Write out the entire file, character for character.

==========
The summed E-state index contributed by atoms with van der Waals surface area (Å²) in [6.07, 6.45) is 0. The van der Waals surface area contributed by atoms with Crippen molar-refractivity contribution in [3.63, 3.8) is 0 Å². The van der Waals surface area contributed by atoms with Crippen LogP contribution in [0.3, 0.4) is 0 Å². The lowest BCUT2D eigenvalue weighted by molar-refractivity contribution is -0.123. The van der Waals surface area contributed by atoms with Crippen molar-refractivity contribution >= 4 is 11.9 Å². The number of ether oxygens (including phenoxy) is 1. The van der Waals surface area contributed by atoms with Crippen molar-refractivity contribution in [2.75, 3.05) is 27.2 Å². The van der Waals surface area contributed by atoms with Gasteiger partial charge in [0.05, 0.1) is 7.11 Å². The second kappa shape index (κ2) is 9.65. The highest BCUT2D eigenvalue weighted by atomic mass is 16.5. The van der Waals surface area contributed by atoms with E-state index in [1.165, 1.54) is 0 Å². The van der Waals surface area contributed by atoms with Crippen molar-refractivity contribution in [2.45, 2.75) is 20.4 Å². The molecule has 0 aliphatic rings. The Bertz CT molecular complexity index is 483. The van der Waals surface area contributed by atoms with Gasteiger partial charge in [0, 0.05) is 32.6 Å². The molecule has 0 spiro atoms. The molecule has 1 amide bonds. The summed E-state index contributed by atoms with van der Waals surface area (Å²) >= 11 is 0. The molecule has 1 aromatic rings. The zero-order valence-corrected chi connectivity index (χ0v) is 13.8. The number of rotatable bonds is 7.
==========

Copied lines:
The summed E-state index contributed by atoms with van der Waals surface area (Å²) in [6.07, 6.45) is 0. The van der Waals surface area contributed by atoms with Crippen molar-refractivity contribution in [3.63, 3.8) is 0 Å². The van der Waals surface area contributed by atoms with Crippen LogP contribution in [0.3, 0.4) is 0 Å². The lowest BCUT2D eigenvalue weighted by molar-refractivity contribution is -0.123. The van der Waals surface area contributed by atoms with Crippen molar-refractivity contribution >= 4 is 11.9 Å². The number of ether oxygens (including phenoxy) is 1. The van der Waals surface area contributed by atoms with Crippen molar-refractivity contribution in [2.75, 3.05) is 27.2 Å². The van der Waals surface area contributed by atoms with Gasteiger partial charge in [0.05, 0.1) is 7.11 Å². The second kappa shape index (κ2) is 9.65. The highest BCUT2D eigenvalue weighted by atomic mass is 16.5. The van der Waals surface area contributed by atoms with E-state index in [1.165, 1.54) is 0 Å². The van der Waals surface area contributed by atoms with Crippen molar-refractivity contribution in [2.45, 2.75) is 20.4 Å². The molecule has 0 aliphatic rings. The Bertz CT molecular complexity index is 483. The van der Waals surface area contributed by atoms with Gasteiger partial charge in [0, 0.05) is 32.6 Å². The molecule has 0 spiro atoms. The molecule has 1 amide bonds. The summed E-state index contributed by atoms with van der Waals surface area (Å²) >= 11 is 0. The molecule has 1 aromatic rings. The zero-order valence-corrected chi connectivity index (χ0v) is 13.8. The number of rotatable bonds is 7.